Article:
Saturday, January 26, 2013


Joh 21:15-19  When they had finished breakfast, Jesus said to Simon Peter, "Simon son of John, do you love me more than these?" He said to him, "Yes, Lord; you know that I love you." Jesus said to him, "Feed my lambs."  A second time he said to him, "Simon son of John, do you love me?" He said to him, "Yes, Lord; you know that I love you." Jesus said to him, "Tend my sheep."  He said to him the third time, "Simon son of John, do you love me?" Peter felt hurt because he said to him the third time, "Do you love me?" And he said to him, "Lord, you know everything; you know that I love you." Jesus said to him, "Feed my sheep.  Very truly, I tell you, when you were younger, you used to fasten your own belt and to go wherever you wished. But when you grow old, you will stretch out your hands, and someone else will fasten a belt around you and take you where you do not wish to go." (He said this to indicate the kind of death by which he would glorify God.) After this he said to him, "Follow me."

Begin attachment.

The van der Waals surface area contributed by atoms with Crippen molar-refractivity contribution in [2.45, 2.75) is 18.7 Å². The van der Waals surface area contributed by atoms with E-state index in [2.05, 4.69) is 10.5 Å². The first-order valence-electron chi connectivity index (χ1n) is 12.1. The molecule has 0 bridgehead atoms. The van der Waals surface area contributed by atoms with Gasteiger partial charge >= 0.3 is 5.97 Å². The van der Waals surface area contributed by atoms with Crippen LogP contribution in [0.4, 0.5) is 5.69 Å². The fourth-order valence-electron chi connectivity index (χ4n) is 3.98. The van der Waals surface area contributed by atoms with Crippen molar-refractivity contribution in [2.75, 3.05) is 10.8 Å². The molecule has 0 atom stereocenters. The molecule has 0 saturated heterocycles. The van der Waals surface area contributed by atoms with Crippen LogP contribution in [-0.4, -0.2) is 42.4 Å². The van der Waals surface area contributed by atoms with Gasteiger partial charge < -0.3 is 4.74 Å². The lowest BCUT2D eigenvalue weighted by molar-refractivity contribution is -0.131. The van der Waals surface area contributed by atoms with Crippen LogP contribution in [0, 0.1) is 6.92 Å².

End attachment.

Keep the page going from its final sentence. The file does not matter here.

This is one of the great “reconciliation” passages in the Bible. It was written nearly one hundred years after Jesus, at a time when the Christ-followers were divided between those who believed they needed to follow Jesus from a Jewish culture, and those who practiced the teachings of Jesus but had no wish to be Jewish. This passage seems address this bitter disagreement by reminding the readers that the way of Jesus demands reconciliation.

The three-fold question of Jesus to Peter serves to remind him of his boast that he would never fail Jesus (Matt 26:31-33). This moment allows Peter to undo his three-fold denial of Jesus.  While Peter’s denial of Jesus was a bitter betrayal by a best friend, Jesus sets the example: he makes the first move towards healing the rift.

John’s account challenges every generation of Christians to live the way of peace-making and reconciliation. Whether it was the first century community divided by the practice of Jewish culture, or today’s contemporary Christian world divided by issues such as homosexuality, and the way we read the Bible – the expectation of Jesus remains the same: reach out to the one who has insulted / failed / deserted you and make peace. Think of one person who is estranged to you and make it your New Year’s intention to reconcile with them.

Prayer: Lord Jesus, help me to be the first to stretch out my hand to that person who has hurt me. And may your peace guide our healing. Amen      


 Third Sunday after Epiphany
“The Call to Ministry”
(Scripture reference page 65 A Guide to Prayer for Ministers and other Servants)


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